Government expresses regret over treatment of gypsies

An estimated 600 children were taken away from their parents between 1926 and 1972 Keystone Archive

The Swiss government has expressed its "profound sympathy" to gypsies for their treatment in Switzerland during the Second World War.

This content was published on December 1, 2000 minutes

The statement was in response to an independent report published on Friday, which accused Switzerland of carrying out a systematic policy of expelling gypsies or refusing them entry.

The report by the independent Bergier commission said the overall aim of government policy was to keep foreign, stateless and even Swiss Roma, Sinti and Jenisch people out of Swiss territory.

It said the Swiss authorities carried out their policy without considering the likely risk of persecution and the danger to the lives of people expelled to Nazi Germany.

A government statement thanked the authors of the report for highlighting "a difficult chapter in the country's recent history". It said the study contributed to a better understanding of the history of travelling people in Switzerland and the discrimination they have suffered.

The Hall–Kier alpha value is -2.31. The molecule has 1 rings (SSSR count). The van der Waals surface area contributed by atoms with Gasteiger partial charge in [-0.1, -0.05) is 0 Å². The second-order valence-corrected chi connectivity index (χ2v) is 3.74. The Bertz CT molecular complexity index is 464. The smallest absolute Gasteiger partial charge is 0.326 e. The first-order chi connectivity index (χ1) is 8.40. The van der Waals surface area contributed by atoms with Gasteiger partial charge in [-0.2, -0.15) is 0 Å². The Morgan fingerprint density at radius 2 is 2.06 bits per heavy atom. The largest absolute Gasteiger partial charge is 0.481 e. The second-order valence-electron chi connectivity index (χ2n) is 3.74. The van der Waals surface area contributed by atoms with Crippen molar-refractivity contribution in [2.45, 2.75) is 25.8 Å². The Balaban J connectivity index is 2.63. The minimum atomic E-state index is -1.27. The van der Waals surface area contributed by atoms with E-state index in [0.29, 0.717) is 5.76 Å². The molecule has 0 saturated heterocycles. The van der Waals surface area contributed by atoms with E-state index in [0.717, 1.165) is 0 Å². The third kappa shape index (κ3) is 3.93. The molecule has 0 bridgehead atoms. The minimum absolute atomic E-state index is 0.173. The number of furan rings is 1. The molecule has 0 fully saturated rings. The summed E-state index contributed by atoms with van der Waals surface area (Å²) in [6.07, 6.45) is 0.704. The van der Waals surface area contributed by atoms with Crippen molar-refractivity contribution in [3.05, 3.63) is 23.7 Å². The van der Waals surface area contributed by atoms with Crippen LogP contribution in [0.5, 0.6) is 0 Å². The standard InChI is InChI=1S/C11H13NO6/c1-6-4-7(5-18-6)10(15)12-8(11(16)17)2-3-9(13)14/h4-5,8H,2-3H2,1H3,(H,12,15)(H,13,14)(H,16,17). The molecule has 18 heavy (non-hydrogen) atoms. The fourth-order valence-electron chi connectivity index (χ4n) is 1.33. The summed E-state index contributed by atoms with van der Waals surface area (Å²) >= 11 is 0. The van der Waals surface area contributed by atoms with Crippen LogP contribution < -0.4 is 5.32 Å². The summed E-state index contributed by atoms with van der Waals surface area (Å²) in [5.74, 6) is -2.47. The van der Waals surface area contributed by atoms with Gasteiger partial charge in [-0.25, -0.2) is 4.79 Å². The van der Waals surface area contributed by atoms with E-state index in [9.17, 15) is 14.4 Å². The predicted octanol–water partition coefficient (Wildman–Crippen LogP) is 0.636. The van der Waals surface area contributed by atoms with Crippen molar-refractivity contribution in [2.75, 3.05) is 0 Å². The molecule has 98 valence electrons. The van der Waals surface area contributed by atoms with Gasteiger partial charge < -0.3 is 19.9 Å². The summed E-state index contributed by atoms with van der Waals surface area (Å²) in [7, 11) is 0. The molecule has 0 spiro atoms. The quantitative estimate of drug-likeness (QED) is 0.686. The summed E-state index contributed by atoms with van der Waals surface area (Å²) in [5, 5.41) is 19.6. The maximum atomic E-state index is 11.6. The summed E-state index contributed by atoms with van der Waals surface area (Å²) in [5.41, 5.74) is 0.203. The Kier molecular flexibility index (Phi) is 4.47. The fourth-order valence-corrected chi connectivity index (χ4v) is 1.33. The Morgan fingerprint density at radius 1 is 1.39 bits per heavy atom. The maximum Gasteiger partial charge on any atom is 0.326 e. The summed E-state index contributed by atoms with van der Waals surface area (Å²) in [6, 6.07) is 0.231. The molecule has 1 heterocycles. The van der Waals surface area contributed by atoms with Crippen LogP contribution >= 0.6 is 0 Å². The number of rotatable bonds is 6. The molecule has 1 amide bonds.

"These efforts to shed light on our past should increase our determination not to repeat the mistakes which have been committed," the statement said.

It went on to point out that the federal authorities had already taken steps to compensate victims of former unjust and cruel policies.

The Bergier report says Switzerland was one of the first European countries after 1913 to carry out a systematic policy of refusing entry to and expelling gypsies.

It also claims that some gypsies faced abuse inside Switzerland. The report says that children were systematically taken from their parents, gypsies were incarcerated in special educational establishments and mental homes, faced forced sterilisation and were not allowed to marry.

"This was the policy of the Swiss authorities towards gypsies living in Switzerland, the so called Jenisch people. They were either Swiss citizens or had been living in Switzerland for several generations," one of the report's co-authors, Regula Ludi, told swissinfo.

The commission also accuses Swiss scientists, who are not named, of helping to legitimise the theory, prevalent in Europe at the time, of Aryan supremacy.

The Society for Threatened Peoples welcomed the publication of the Bergier report. It called on the government to show generosity towards the gypsy minority and to grant Romas who fled Kosovo the right to continue living in Switzerland.

swissinfo with agencies

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